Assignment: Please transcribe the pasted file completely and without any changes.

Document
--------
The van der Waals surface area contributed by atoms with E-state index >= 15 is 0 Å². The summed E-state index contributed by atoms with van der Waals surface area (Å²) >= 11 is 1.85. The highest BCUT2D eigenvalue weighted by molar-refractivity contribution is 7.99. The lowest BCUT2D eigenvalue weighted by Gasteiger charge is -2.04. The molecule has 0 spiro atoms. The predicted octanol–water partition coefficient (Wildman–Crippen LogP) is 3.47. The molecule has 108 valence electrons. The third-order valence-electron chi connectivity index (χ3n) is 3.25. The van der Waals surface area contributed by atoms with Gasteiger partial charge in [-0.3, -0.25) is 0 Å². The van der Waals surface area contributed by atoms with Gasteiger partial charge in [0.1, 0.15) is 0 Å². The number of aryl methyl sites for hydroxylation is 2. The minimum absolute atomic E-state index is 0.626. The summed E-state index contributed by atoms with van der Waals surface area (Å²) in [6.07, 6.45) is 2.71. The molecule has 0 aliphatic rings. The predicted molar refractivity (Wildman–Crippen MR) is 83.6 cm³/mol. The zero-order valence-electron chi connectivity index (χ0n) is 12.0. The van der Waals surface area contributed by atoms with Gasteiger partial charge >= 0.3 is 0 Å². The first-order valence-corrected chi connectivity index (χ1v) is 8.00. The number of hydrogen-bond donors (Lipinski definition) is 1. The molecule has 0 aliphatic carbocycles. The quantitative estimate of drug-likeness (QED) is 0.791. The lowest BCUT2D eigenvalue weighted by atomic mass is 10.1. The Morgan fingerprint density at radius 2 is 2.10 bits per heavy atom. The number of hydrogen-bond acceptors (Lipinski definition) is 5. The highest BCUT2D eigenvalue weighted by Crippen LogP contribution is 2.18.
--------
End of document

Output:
The van der Waals surface area contributed by atoms with E-state index >= 15 is 0 Å². The summed E-state index contributed by atoms with van der Waals surface area (Å²) >= 11 is 1.85. The highest BCUT2D eigenvalue weighted by molar-refractivity contribution is 7.99. The lowest BCUT2D eigenvalue weighted by Gasteiger charge is -2.04. The molecule has 0 spiro atoms. The predicted octanol–water partition coefficient (Wildman–Crippen LogP) is 3.47. The molecule has 108 valence electrons. The third-order valence-electron chi connectivity index (χ3n) is 3.25. The van der Waals surface area contributed by atoms with Gasteiger partial charge in [-0.3, -0.25) is 0 Å². The van der Waals surface area contributed by atoms with Gasteiger partial charge in [0.1, 0.15) is 0 Å². The number of aryl methyl sites for hydroxylation is 2. The minimum absolute atomic E-state index is 0.626. The summed E-state index contributed by atoms with van der Waals surface area (Å²) in [6.07, 6.45) is 2.71. The molecule has 0 aliphatic rings. The predicted molar refractivity (Wildman–Crippen MR) is 83.6 cm³/mol. The zero-order valence-electron chi connectivity index (χ0n) is 12.0. The van der Waals surface area contributed by atoms with Gasteiger partial charge >= 0.3 is 0 Å². The first-order valence-corrected chi connectivity index (χ1v) is 8.00. The number of hydrogen-bond donors (Lipinski definition) is 1. The molecule has 0 aliphatic carbocycles. The quantitative estimate of drug-likeness (QED) is 0.791. The lowest BCUT2D eigenvalue weighted by atomic mass is 10.1. The Morgan fingerprint density at radius 2 is 2.10 bits per heavy atom. The number of hydrogen-bond acceptors (Lipinski definition) is 5. The highest BCUT2D eigenvalue weighted by Crippen LogP contribution is 2.18.